(CNN)Plasma Technologies LLC has signed a defense contract worth $750,000 to develop scaled-up Covid-19 convalescent plasma technologies, according to an announcement on the Department of Defense website Monday.
Researchers hope this old-fashioned treatment will work for coronavirus
It's the latest development in the effort to use a 19th century treatment to help 21st century patients.
The contract with the DoD's Joint Acquisition Task Force is to develop a new convalescent blood plasma process that makes more serum-derived products, and faster.
President Donald Trump and US health leaders have done a full court press to encourage people who survived Covid-19 to donate plasma to help those who are sick.
Two weeks ago, on a tour of the Red Cross, Trump implored people to volunteer to donate plasma "as soon as you can."
"We have a lot of people that would heal, would get better. As soon as you can, please," Trump said.
While nearly 67,000 people have been infused with the treatment and nearly 14,000 physicians are using it, according to UScovidplasma.org, it's still not clear if it works. Several studies are under way.
Convalescent plasma is a treatment created out of blood from people who have recovered from an infection such as Covid-19. Plasma is the liquid portion of blood containing immune cells and antibodies -- proteins the body makes to fight infection. The plasma can be infused into a sick person to help recovery.
Since the Victorian era, doctors have used this treatment to fight severe cases of the flu. The treatment has also shown success with two other deadly coronaviruses - MERS and SARS. Yet it will take studies to prove that it works to treat Covid-19. Absent other treatments, doctors have opted to use the treatment as it was still being studied.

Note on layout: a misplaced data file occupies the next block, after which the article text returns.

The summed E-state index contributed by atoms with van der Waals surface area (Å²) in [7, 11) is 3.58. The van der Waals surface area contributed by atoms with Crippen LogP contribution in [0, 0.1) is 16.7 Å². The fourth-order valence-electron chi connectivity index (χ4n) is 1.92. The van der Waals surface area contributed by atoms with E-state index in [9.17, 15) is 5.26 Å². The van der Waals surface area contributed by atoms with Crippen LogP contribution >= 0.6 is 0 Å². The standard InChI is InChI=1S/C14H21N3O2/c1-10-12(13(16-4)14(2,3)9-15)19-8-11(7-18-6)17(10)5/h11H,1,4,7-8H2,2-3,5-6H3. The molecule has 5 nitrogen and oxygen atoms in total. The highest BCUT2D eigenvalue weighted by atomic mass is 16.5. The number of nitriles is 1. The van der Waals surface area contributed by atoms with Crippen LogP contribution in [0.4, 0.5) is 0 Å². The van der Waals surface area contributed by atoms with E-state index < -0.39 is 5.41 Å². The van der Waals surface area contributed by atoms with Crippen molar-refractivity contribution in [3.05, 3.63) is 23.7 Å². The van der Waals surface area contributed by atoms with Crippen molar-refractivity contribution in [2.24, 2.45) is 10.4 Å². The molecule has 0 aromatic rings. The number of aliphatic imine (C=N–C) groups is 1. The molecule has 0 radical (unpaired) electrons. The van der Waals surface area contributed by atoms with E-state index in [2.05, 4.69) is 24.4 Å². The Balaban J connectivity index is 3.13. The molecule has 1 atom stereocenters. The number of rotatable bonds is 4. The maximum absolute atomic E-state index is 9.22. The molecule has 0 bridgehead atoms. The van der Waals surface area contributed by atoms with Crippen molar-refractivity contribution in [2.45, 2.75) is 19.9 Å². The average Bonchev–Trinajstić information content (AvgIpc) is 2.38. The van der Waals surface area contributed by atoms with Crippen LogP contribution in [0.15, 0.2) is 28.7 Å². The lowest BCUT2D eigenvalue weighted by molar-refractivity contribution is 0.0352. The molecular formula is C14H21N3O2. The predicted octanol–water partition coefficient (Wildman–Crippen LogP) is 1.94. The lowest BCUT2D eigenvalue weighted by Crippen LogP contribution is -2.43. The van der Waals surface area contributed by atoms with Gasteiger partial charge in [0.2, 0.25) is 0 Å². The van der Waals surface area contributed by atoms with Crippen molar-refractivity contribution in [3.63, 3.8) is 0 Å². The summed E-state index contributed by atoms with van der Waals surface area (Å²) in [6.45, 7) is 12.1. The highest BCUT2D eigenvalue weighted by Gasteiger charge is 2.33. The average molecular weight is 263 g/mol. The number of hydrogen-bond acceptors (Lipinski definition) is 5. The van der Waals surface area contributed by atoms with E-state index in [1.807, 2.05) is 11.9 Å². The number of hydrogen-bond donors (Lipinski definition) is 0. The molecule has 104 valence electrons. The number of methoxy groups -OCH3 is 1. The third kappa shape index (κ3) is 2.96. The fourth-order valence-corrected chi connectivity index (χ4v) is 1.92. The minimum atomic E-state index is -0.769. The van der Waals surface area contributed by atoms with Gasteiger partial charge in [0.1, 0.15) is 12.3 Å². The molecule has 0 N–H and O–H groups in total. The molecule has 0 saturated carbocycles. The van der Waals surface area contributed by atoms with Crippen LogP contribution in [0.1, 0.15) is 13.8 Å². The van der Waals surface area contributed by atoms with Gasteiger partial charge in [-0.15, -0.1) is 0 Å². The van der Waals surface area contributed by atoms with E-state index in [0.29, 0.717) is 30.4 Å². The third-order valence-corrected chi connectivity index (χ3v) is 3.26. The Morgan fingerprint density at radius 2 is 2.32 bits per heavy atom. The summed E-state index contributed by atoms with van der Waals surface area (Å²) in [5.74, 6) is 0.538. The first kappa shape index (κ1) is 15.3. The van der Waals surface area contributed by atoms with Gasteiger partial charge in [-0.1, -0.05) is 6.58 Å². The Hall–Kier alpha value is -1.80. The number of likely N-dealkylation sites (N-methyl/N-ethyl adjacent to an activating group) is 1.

When the Covid-19 pandemic hit New York City hard in March, doctors desperate to save patients weren't sure what might help. Plasma from recovered Covid-19 patients showed some early promise. For professionals used to relying on scientific evidence and established facts, there was -- and still is -- little to work with.
"It was sort of like learning to fly the plane when we were in midair," Dr. Nicole Bouvier, an infectious disease specialist at Mount Sinai, said. "There are basic things that you know about human physiology, but you don't necessarily know how this particular virus is going to behave and what the best treatments are," she said.
"We probably changed what we were doing on a daily basis."
To see what worked, Bouvier and team did a retrospective analysis on data collected from 39 patients.
Even in that small group, convalescent plasma stood out.
Bouvier published the results in a small pre-print study, meaning it isn't peer reviewed yet, in May. Patients treated with convalescent plasma improved more than those who were not transfused, and more patients survived.